Returning to Mahathir’s “simple and short” manifesto, it does not take a political genius to see that Malaysia under Mahathir is the anti-thesis of a “free, united and successful” nation.


Decent minded Malaysians must have felt the sense of suffocation and frustration for not being able to hear or read any fair reporting of vital news concerning us; and for not being allowed to express their earnest views through the press or through peaceful gathering. Under a string of draconian legislation, mass media are muzzled and controlled and peaceful gatherings are brutally suppressed. Innocent persons are tortured and persecuted without redress. Through the Executive’s unconstitutional manipulation of our democratic institutions such as the Judiciary, Attorney General’s Chambers, police, Anti-Corruption Agency, Election Commission etc., laws are arbitrarily interpreted and selectively enforced to favour friends and victimise foes.

Under current conditions, law enforcing agencies openly condone massive corruption at the highest levels of political leadership and also the extensive transgression of election laws to the grave disadvantage of political opponents. Malaysia has entered the darkest hours of its democratic history, and election has become a farce.


Barisan Nasional is a coalition of many racial parties, whose respective communal leaders are bonded to the alliance with heavily vested personal self- interests. The power structure of the individual racial parties is maintained mainly through a system of patronage. Economic largess is trickled down the ranks to keep the rank and file happy and loyal to the leadership.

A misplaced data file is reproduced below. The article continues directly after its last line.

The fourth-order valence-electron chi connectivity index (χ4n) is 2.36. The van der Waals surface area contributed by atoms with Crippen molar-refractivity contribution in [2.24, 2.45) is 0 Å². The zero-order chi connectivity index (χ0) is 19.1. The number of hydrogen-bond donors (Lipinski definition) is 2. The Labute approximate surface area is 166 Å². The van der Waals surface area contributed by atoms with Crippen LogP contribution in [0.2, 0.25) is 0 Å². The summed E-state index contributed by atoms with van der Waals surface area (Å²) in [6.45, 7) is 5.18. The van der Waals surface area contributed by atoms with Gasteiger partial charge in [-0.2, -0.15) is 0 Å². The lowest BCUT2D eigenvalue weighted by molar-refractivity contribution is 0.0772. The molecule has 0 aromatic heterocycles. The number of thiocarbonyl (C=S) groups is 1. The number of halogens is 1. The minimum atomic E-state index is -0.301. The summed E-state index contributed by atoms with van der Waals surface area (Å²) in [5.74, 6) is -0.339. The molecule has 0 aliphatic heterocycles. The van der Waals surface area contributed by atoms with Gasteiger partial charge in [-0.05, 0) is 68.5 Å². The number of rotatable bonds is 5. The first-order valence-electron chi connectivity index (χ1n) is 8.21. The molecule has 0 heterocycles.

Political struggles of the individual parties are distinct and separate and generally confined to issues related to the individual racial groups. Since there is no common political objective among component parties other than the common goal of defeating the opposition parties in an election once every five years, there has been no genuine racial integration among the grass roots. Racial integration can only come about through political struggles across racial lines over common political objectives over a long period of time. The BN hegemony of racial divide and rule in the past has ensured that there has never been any genuine multi-racial political party with mass support from various races in this country. Without genuine racial integration, the façade of racial harmony put on show by BN component party leaders joining hands is only skin deep, and Mahathir’s boast of a a united nation is a fallacy and a lie.